When Facts Died
When an unknown Texan tweeted about paid protesters being bussed to rallies denouncing President-elect Trump, it soon sparked a nationwide scandal. More than 350,000 shares on Facebook and 16,000 on Twitter later, it soon became clear the allegations were completely false. Have we created a post-truth society where falsehoods rapidly gain a life of their own?
Social media was once heralded as the saviour of free speech, a revolutionary force that would challenge the press and give the masses a voice. Facebook and Twitter have indeed shaken the mainstream media. News publishers no longer have control over the distribution of their journalism, with the majority of Americans now saying they get news via social media. Journalism has been altered beyond belief.
What was not understood at the dawn of the social media age was the way it would shake politics. Initial predictions focused on the revolutionary power of these platforms. Barack Obama was praised for reaching out to the grassroots through social media. The Arab Spring was renamed the “Twitter revolution”. Yet in 2016 the dark side of this phenomenon has become clearer. Panic has spread over the flourishing of fake news sites, a network of media outlets publishing hoaxes and lies. These include a website called the Denver Guardian which published stories calling Clinton a murderer, as well as a cluster of pro-Trump sites founded by teenagers in Macedonia, motivated only by the advertising revenue they can earn if enough people click on their links.
It is impossible to tell how much this phenomenon impacted upon the election result. But it is clear that fake news is powerful. On Facebook, all the posts look the same — a New York Times investigation sits next to a think piece about Hillary Clinton’s hidden Parkinson’s diagnosis, allowing rumour and lie to masquerade as legitimate news. Analysis by Buzzfeed has shown that fake news actually outperformed real news on Facebook, with more shares, comments and reactions than legitimate news sites.
After a shock election result, these sites were thrust into the spotlight. The very politicians who embraced social media as a campaign strategy have come to fear its dark side. Obama is said to be ‘obsessed’ with the phenomenon, condemning the new media landscape in which ‘everything is true and nothing is true’. Pundits are baying for blood, demanding that social media be held accountable for allowing these stories to spread.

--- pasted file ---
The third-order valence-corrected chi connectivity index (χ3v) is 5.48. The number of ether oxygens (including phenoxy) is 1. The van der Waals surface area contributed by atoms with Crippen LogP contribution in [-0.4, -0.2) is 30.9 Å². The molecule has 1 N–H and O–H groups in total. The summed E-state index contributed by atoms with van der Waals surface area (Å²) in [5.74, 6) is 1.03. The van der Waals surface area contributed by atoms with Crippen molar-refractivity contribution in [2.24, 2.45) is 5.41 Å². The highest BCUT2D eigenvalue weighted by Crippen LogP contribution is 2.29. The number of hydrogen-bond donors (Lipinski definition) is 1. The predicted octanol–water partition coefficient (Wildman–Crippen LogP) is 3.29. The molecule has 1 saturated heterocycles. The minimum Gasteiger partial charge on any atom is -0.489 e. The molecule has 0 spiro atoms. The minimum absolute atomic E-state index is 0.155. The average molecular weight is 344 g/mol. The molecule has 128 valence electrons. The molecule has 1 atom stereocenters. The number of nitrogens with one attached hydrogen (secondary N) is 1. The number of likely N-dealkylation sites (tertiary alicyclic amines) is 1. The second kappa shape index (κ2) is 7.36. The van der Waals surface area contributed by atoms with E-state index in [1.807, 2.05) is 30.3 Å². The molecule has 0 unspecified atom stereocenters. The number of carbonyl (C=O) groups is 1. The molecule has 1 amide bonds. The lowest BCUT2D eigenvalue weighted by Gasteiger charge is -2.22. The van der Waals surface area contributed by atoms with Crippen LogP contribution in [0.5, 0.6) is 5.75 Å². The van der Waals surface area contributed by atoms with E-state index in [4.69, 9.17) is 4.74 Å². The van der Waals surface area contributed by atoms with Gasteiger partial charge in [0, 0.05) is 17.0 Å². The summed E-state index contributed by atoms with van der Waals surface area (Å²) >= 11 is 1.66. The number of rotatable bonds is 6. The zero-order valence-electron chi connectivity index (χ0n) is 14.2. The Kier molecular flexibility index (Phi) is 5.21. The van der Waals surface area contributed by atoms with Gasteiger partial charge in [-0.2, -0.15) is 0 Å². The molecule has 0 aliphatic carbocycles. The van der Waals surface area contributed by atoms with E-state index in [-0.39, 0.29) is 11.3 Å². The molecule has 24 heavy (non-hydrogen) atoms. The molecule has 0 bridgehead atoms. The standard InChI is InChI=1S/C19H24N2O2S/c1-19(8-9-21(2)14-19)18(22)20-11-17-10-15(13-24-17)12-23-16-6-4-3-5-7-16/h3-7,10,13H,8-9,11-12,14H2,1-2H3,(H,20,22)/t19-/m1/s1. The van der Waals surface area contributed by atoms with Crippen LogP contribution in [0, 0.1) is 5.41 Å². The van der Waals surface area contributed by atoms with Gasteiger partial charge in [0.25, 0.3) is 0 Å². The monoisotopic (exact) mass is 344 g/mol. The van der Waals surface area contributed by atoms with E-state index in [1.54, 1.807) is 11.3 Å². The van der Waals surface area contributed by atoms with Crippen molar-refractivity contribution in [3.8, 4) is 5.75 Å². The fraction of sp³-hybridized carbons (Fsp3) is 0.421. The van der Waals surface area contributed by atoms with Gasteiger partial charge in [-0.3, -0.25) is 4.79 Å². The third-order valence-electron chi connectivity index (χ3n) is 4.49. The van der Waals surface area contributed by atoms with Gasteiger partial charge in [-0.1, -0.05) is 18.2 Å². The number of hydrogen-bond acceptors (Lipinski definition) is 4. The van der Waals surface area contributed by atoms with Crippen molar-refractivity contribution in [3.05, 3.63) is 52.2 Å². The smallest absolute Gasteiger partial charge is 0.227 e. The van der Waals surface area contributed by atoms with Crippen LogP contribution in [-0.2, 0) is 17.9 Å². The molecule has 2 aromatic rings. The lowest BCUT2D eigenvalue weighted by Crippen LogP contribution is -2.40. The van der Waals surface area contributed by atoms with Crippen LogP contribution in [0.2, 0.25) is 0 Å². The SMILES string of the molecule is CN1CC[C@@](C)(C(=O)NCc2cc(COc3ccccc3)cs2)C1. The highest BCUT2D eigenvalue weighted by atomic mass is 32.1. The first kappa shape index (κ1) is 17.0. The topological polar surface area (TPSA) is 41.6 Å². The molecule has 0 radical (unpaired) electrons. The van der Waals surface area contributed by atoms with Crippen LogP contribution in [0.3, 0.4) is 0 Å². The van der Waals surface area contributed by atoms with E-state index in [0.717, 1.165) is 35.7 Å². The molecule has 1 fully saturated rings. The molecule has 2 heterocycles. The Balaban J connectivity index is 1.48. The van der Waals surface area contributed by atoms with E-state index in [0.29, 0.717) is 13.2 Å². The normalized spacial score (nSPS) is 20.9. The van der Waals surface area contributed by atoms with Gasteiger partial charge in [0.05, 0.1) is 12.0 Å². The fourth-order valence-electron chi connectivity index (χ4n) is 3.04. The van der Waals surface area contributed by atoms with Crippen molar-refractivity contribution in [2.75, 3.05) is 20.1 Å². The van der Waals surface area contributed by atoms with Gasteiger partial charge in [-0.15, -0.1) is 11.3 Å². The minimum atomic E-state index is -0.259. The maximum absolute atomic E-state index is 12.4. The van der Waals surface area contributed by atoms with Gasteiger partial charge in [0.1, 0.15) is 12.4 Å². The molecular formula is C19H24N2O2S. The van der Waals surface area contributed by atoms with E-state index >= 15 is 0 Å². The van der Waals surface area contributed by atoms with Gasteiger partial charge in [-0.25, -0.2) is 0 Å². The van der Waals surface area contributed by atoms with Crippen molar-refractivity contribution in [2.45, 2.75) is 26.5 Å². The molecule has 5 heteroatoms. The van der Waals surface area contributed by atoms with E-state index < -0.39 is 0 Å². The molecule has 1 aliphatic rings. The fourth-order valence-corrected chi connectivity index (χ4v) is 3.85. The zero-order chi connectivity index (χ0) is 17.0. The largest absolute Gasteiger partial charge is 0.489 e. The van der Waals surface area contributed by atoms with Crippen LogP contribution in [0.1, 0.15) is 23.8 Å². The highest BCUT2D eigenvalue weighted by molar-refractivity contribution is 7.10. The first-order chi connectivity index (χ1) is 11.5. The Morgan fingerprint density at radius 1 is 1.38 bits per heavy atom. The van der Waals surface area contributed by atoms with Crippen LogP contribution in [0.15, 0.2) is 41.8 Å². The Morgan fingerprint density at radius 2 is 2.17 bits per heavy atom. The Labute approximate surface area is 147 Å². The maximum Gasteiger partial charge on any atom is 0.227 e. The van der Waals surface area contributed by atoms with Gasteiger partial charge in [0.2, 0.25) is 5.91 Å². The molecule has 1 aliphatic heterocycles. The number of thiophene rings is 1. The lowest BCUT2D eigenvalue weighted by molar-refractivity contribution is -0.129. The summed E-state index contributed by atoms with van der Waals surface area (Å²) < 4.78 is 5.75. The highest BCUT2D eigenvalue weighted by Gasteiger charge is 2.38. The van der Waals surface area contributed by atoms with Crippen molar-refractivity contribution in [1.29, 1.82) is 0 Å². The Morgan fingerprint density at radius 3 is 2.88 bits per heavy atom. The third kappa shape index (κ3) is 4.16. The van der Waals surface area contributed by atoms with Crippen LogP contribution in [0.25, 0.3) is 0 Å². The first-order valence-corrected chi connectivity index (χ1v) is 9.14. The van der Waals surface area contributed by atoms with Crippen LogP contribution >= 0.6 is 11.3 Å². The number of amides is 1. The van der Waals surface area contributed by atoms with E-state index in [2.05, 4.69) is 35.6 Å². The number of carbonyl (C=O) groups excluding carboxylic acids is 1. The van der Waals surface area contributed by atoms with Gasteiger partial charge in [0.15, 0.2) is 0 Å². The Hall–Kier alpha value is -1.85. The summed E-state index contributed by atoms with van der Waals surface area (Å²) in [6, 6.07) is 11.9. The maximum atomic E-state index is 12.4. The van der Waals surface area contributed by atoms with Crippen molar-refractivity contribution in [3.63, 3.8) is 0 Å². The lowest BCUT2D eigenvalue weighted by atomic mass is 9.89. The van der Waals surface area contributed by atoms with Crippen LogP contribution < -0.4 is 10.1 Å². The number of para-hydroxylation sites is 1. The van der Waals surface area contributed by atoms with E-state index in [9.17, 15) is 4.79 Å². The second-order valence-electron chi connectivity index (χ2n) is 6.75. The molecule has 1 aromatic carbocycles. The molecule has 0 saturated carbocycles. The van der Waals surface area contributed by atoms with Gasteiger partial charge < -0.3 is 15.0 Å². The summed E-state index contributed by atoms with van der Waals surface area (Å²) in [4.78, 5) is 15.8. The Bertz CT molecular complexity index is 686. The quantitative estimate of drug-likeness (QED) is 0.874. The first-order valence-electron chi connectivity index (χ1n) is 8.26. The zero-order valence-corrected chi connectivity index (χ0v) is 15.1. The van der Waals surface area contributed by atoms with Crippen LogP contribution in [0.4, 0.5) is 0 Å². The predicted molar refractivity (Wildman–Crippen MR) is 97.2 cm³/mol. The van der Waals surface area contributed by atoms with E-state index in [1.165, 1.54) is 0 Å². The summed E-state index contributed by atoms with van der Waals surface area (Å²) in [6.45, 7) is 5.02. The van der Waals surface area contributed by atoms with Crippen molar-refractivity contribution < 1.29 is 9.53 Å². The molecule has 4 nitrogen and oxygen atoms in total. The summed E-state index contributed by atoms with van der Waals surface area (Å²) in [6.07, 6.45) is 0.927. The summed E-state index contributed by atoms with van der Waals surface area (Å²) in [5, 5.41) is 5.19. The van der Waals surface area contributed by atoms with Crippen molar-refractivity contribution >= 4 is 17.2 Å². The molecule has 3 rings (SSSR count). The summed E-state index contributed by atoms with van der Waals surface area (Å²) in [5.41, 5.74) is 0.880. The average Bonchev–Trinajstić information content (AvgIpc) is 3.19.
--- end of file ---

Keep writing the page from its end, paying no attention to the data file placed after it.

But can social media really put a stop to post-truth politics? Facebook’s founder Mark Zuckerberg, having initially denied that fake news was problematic, has said Facebook would experiment with warning labels on stories, and try to better screen the quality of links. Google has suggested it will prevent these sites from accessing advertising revenue. Yet these responses have been lukewarm. Last week, Zuckerberg called the problem ‘complex, both technically and philosophically’ and said the company erred ‘on the side of letting people share what they want whenever possible’.
Facebook is uneasy over its increasingly dominant role in the news media. This caution is understandable. If Facebook abandons its stance as a neutral technology platform it risks reinforcing the very conspiracy theories it is attempting to dismantle. For many, a messy free-for-all might be preferable to a newsfeed carefully curated by Facebook. When it comes to satire and opinion, the lines between fact and fiction are sometimes blurry. If Facebook were to appoint themselves as official arbiters of the truth, the move would act as proof for many that big business and the media go hand in hand, legitimising a further retreat into partisan ideological bubbles as paranoia about the ‘mainstream media’ grows even stronger.
Social media may have changed the shape of modern politics, but it cannot turn back the clock. Even if the platforms succeed in the difficult task of clamping down on fake news sites, the incentive for legitimate outlets to remain truthful is rapidly diminishing. It has been shown that the more extreme the emotion in a headline, the more likely it is to be clicked on. For as long as Facebook optimises for engagement, legitimate news websites have little reason to be balanced.
With 1.7 billion users, the incentive for news organisations to tailor their work to the demands of this new medium are enormous. Real news is learning from fake news, with dangerous results.
The more we click and share content that resonates with our own world views the more Facebook provides us with similar posts. Social media may have opened up a Pandora’s box of disinformation, but the problem at its heart lies with human psychology. Lies that align with our prejudices are more easily believed. Social media has, as predicted, triggered a revolution in how we access information, placing the power in the people’s hands. Yet this power comes with responsibilities. Fake news gets its power from the numbers who share it. If Facebook is unwilling and unable to filter for fact, the readers themselves must take up the mantle.